Agave attenuata colliding with Aloe beharensis 2

Agave attenuata flowers closeup 2

Agave attenuata flowers and buds

Agave attenuata flowers closeup

Sphaeralcea ambigua

Eriogonum arborescens new flowers closeup

A few other things are blooming, but it’s December and the pickings are slim: a couple of California natives, some late-season blooms on Santa Cruz Island buckwheat (Eriogonum arborescens) and first-of-the-season blooms on the desert mallow (Sphaeralcea ambigua).

Oxalis purpurea before opening

Oxalis purpurea, early in the morning, before it’s fully expanded…

Leonotis leonurus

Leonotis leonorus coming back into bloom…

Senecio cylindricus flowers

Senecia articulata flowers

Senecio mandraliscae in bloom

When so little is in flower, you might pay attention to some of the less significant flowers on plants that are grown primarily for their foliage and structure. These three senecio species would only win “nice personality” in a floral beauty pageant (Senecio cylindricus, S. articulatus, S. mandraliscae).

In fact, the agave I showed earlier is a plant that’s most often used for its terrific architectural structure, in part because it flowers so infrequently. But when that one blooms, there’s no ignoring it.

Thanks to Carol at May Dreams Gardens for hosting Bloom Day!

when plants collide

Agave attenuata colliding with tree aloes

Fifteen years I’ve been waiting for this plant to bloom. Fifteen years. And now that it’s blooming it throws its big bloom stalk into a tangle of two tree aloes growing together in what’s now a big three-plant smashup.

The flowering plant is Agave attenuata, the foxtail agave. Native to higher elevations in Mexico, it’s supposedly fairly rare where it originates. But in zone 10 and 9b-plus Southern California gardens it’s fairly common, with several gardens in every block of my neighborhood having one or more plants.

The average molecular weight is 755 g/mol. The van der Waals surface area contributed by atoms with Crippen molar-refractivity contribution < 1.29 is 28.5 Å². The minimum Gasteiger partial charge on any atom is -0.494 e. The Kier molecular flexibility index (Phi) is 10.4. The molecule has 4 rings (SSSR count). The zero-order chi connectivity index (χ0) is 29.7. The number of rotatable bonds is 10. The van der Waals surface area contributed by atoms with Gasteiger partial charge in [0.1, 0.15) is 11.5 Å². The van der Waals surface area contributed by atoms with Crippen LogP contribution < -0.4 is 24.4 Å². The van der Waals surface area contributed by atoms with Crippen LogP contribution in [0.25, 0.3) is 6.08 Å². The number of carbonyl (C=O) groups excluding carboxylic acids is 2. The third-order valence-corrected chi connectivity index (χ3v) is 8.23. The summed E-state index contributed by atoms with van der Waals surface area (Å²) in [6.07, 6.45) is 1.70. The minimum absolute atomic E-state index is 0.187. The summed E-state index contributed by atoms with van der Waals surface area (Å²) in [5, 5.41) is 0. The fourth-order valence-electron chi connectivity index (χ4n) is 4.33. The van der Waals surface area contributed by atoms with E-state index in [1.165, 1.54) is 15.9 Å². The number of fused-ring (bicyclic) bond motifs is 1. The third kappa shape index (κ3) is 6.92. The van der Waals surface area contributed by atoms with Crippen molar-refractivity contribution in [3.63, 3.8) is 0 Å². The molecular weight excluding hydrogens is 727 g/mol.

Many agaves, including the local native Shaw’s agave, Agave shawii, come armed with attractive but sharp spines. But A. attenuata is as soft and friendly a succulent as you’ll ever meet, and that’s one of its big appeals for home gardens. Another bonus is that it requires no supplemental watering in gardens near the coast.

Almost all of the agave species will bloom once and then die (monocarpy). Fortunately one plant of this species will have many rosettes, with only the blooming rosette dying back, leaving the rest to bloom in future seasons.

Agave attenuata with maturing bloom spike

At this point the stalk is taller than I am and is starting to grow downward in a thick arc.

Agave attenuata flower stalk with buds

The individual blooms are still closed up for business. Soon, though, the individual greenish white flowers will open up a few at a time, beginning at the base of the inflorescence and then slowly moving towards the end.

Agave attenuata at the neighbors

Here’s a plant at a neighbor’s house in full bloom last winter so that you can see what the agave does when it isn’t busy running into other plants. Very graceful, don’t you think?

I wish the flowering stem hadn’t collided with the aloes. The stalk is assertive and solid so that there’s no staking it or coaxing it out of harm’s way. Oh well. I can sit back and enjoy the flowering, even if the flowers aren’t in the place where I’d like them.

Anything that you have to wait fifteen years for it to bloom isn’t going to be the most convenient of species.